a sister or a brother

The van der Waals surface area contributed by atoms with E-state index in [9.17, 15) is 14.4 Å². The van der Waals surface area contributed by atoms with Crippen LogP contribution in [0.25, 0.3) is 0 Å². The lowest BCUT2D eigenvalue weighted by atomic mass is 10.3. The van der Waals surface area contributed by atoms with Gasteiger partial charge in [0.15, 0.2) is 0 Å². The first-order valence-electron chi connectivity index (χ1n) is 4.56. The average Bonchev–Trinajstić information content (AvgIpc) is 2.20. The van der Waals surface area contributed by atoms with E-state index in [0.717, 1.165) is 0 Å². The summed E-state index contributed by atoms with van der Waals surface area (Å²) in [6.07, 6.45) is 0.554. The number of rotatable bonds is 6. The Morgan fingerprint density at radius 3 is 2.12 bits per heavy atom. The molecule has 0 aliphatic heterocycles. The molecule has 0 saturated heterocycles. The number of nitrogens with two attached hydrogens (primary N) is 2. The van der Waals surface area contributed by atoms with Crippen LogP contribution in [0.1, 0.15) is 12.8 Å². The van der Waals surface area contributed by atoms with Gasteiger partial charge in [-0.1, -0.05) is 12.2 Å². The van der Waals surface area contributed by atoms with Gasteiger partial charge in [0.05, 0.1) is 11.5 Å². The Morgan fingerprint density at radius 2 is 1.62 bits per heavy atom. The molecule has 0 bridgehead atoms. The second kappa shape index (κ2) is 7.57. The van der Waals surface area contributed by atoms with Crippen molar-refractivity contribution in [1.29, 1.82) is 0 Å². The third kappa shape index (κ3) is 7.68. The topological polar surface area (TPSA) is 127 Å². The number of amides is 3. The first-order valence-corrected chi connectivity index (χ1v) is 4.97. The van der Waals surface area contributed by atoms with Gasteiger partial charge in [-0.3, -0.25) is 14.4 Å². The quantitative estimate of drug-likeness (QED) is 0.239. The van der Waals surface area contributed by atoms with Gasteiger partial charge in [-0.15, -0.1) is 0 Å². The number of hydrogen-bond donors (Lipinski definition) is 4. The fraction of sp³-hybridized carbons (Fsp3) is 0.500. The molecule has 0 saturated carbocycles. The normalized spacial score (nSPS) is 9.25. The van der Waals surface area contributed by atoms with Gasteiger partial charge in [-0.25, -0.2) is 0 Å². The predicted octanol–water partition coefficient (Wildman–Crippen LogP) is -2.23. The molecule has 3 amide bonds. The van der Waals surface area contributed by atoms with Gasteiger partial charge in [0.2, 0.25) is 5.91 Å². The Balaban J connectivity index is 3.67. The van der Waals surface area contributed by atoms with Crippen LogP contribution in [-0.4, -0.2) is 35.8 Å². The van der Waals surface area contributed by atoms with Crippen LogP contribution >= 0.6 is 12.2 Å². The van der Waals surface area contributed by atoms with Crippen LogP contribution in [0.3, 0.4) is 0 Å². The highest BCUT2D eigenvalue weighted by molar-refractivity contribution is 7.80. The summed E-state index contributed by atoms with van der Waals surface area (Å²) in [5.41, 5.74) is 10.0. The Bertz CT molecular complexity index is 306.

In terms of Mary Shelley's biography, this may be a revealing, if somewhat odd, statement. Mary Shelley was the sole child of William Godwin and Mary Wollstonecraft, conceived before they were officially married and then left motherless by Wollstonecraft's death. She had three step-siblings: Fanny Imlay, the daughter of Mary Wollstonecraft and the American Gilbert Imlay, who committed suicide in 1817 while Mary was still engaged in the writing of Frankenstein; and Charles and Claire Clairmont, children of the first marriage of Godwin's second wife Mary Jane Clairmont. Because of their gender and nearness of age, Mary and Claire were thrown much together and experienced considerable sibling friction. Claire's unacknowledged pregnancy by Lord Byron was the driving force behind the 1816 journey to Geneva, and when her condition became known it fell largely to Mary to see her through the pregnancy without scandal. From this point on, for the next five years, Claire lived with the Shelleys both in England and Italy. Whatever words Victor speaks here, it is clear that Mary's closeness to her step-sister generally increased the suspiciousness with which she regarded Claire's motives and actions.